Experienced investors have heard this before. It is a headline used many times over the last 60 years. Fear sells. So the media sells high unemployment, potential deflation, and pending economic gloom. Some in the investment community join in the chorus, but fiduciary advisors have a responsibility to muffle the noise and help investors take fear and emotion out of their decision process.
My observation is that while the future is uncertain, it is not nearly as frightening as the headlines try to make us feel. As investors we need to focus on what can be controlled: asset allocation, global diversification and expenses.
At the end of July 2010 the S&P 500 index was at 1101, a level it first hit in the spring of 1998. Ignoring the significant turnover in the index, we could say that the 500 largest US companies have the same value today that they had twelve years ago, and the dividends they paid over that period of time were not impressive either. That is the bad news, but it is hardly news as we have been reminded repeatedly over the past twelve years that technology stocks, and many others, were overvalued in the late 1990s.
The real estate bubble and subsequent credit crisis are more directly the cause of our current economic malaise, but we are approaching the three-year anniversary of the most recent market peak and that hardly seems like news in this era of Twitter.
We believe equity markets are reasonably efficient, so the legitimate concerns of economic doom, and the associated levels of uncertainty, are factored into today’s market values. Therefore, it is reasonable to expect future returns of 6%-8% above inflation, somewhere near the historic return to equity investors. Of course we must also expect volatility similar to the past, so predicting stock market returns over the next 3-5 years is something akin to playing darts wearing a blindfold.
The news I have not heard reported is that an investor, with a moderate portfolio of half stocks and half bonds, had a portfolio value at the end of July that was very nearly equal to its value at the peak of the market in 2007. More conservative investors were ahead of the previous peak, while more aggressive investors were still behind their peak values. The chart at left attempts to illustrate this by showing the amount that had to be invested in earlier periods to be worth $100,000 at the end of July.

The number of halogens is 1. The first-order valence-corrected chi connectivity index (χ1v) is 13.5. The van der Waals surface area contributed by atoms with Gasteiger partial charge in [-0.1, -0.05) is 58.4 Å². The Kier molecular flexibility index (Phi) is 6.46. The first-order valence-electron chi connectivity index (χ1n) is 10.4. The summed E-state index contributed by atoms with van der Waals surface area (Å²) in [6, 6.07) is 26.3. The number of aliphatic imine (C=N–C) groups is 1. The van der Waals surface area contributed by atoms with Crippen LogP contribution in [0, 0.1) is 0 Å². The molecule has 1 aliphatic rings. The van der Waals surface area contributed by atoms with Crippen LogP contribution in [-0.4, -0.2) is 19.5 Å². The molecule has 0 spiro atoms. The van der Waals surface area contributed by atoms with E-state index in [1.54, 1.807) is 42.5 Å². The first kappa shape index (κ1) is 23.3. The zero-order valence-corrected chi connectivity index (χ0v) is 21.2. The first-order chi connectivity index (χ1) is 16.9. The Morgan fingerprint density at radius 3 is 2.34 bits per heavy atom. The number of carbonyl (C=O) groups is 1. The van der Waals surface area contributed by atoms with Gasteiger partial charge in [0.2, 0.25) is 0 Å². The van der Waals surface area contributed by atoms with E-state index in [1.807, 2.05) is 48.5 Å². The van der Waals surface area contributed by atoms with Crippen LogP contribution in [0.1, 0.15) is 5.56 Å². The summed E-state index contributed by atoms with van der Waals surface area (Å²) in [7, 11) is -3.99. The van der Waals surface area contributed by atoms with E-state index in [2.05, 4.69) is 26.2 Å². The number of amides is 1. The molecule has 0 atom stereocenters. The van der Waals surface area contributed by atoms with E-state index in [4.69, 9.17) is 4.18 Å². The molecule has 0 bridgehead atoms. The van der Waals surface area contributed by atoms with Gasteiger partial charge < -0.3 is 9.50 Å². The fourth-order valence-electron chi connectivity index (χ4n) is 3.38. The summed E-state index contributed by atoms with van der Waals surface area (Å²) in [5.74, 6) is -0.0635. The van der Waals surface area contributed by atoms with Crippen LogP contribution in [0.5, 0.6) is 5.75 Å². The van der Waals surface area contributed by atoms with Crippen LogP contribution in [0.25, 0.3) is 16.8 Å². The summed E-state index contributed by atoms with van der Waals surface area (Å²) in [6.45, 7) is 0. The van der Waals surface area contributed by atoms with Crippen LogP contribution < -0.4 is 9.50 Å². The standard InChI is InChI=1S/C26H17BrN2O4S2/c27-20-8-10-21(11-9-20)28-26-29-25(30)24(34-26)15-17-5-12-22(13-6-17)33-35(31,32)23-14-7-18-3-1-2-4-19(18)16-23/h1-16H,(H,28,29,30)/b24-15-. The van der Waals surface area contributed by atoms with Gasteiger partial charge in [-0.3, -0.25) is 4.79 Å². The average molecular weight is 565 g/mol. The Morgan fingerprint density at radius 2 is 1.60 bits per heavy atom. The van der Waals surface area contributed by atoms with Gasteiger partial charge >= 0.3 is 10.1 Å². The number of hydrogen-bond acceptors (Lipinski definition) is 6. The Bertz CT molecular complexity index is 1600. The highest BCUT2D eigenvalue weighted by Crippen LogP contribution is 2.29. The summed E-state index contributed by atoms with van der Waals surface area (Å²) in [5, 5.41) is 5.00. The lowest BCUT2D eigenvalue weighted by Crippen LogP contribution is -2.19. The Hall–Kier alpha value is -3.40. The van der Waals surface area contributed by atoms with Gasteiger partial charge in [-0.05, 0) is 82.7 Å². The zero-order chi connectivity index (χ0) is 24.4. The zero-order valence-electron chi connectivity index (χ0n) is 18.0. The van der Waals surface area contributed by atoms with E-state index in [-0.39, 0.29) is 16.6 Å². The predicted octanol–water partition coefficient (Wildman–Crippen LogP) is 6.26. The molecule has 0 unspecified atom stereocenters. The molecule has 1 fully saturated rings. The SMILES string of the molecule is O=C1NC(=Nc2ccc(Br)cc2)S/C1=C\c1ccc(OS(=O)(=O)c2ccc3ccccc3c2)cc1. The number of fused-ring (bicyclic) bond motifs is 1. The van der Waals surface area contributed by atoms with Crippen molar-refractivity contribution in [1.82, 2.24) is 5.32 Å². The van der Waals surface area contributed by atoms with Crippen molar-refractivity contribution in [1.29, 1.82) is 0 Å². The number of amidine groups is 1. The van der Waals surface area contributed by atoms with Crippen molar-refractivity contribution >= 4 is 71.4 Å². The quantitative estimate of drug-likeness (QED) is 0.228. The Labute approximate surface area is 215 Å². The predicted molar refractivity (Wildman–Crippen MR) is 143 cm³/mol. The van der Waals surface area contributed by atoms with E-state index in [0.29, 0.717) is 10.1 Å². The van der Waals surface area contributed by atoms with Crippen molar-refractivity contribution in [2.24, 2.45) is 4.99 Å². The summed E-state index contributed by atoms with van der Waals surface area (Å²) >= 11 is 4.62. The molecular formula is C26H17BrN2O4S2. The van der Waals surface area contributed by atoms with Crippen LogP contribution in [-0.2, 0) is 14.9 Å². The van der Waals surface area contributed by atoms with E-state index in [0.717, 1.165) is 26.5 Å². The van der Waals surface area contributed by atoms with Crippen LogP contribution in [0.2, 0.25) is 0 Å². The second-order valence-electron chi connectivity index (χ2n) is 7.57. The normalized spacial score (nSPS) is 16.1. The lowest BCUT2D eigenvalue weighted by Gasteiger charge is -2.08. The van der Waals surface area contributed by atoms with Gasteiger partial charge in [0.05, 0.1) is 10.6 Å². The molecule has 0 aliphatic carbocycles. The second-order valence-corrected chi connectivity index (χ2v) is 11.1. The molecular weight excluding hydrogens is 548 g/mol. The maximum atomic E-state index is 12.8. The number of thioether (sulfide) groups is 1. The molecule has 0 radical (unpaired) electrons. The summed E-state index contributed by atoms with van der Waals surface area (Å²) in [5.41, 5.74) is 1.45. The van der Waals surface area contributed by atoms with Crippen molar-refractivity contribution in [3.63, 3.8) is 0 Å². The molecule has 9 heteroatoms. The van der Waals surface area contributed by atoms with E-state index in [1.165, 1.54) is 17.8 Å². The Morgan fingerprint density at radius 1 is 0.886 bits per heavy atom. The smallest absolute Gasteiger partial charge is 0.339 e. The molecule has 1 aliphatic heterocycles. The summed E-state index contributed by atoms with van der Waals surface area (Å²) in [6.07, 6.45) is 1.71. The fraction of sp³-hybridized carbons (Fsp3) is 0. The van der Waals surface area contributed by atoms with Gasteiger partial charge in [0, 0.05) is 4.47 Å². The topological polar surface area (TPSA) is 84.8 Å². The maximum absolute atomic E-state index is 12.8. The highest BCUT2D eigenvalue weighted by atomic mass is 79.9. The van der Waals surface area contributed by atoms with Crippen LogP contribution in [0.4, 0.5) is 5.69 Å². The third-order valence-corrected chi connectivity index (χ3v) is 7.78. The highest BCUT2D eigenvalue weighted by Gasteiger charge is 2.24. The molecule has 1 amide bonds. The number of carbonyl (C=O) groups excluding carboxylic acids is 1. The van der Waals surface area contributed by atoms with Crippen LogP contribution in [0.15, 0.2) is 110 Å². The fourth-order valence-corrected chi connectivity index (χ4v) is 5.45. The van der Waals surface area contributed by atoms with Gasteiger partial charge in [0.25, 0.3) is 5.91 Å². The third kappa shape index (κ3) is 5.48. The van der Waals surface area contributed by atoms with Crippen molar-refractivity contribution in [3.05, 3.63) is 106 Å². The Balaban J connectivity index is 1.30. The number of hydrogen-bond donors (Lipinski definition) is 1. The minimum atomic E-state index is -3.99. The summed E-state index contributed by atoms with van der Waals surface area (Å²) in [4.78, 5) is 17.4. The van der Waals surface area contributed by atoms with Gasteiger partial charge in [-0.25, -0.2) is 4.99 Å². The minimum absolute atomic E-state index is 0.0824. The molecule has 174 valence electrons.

This chart also shows how difficult it has been to generate returns over the past ten years that significantly outpaced inflation.
The next chart shows a thirty-year period and illustrates how easy it was to beat inflation by 4% annually if you invested before 1994. In fact you only needed to expose 30% of your portfolio to equity risk.
It won’t sell newspapers, but I think the headline should say, “Ten years is not a long time horizon for equity investors,” and, “Fixed income is really important to managing risk.” I also believe that fundamental diversification will remain the best way to manage uncertainty, including current concerns about inflation, deflation, and double-dip recessions.
The questions you should be asking are:
1. Does my asset allocation contain more risk than I am comfortable with?
2. Am I diversified globally in both my equity and fixed income investments?
3. Am I ignoring my investment expenses or controlling them?
4. Have I set performance benchmarks for my investment portfolio and am I monitoring my performance?
These are the keys to the long-term growth of your wealth in any economic environment.
Note: These results were developed by simulating past returns in the various markets included in each benchmark, assuming the reinvestment of dividends and other earnings . The money market is represented by 90-Day Treasury Bills; the bond market by the Barclays Capital Government/Credit Bond Index; the domestic large cap market by the S&P 500; the domestic small cap market by the Russell 2000 Index; and the international equity market by the EAFE Index. This data is presented to show the long-term relationship between returns at various levels of investment risk. It is not intended to present performance results experienced by clients of Rockbridge Investment Management, but is intended to provide a benchmark against which actual performance might be judged. Also, readers should recognize that future investments would be made under different economic conditions. It should not be assumed that future investors would experience returns, if any, comparable to those shown above. The information given is historic and should not be taken as any indication of future investment results.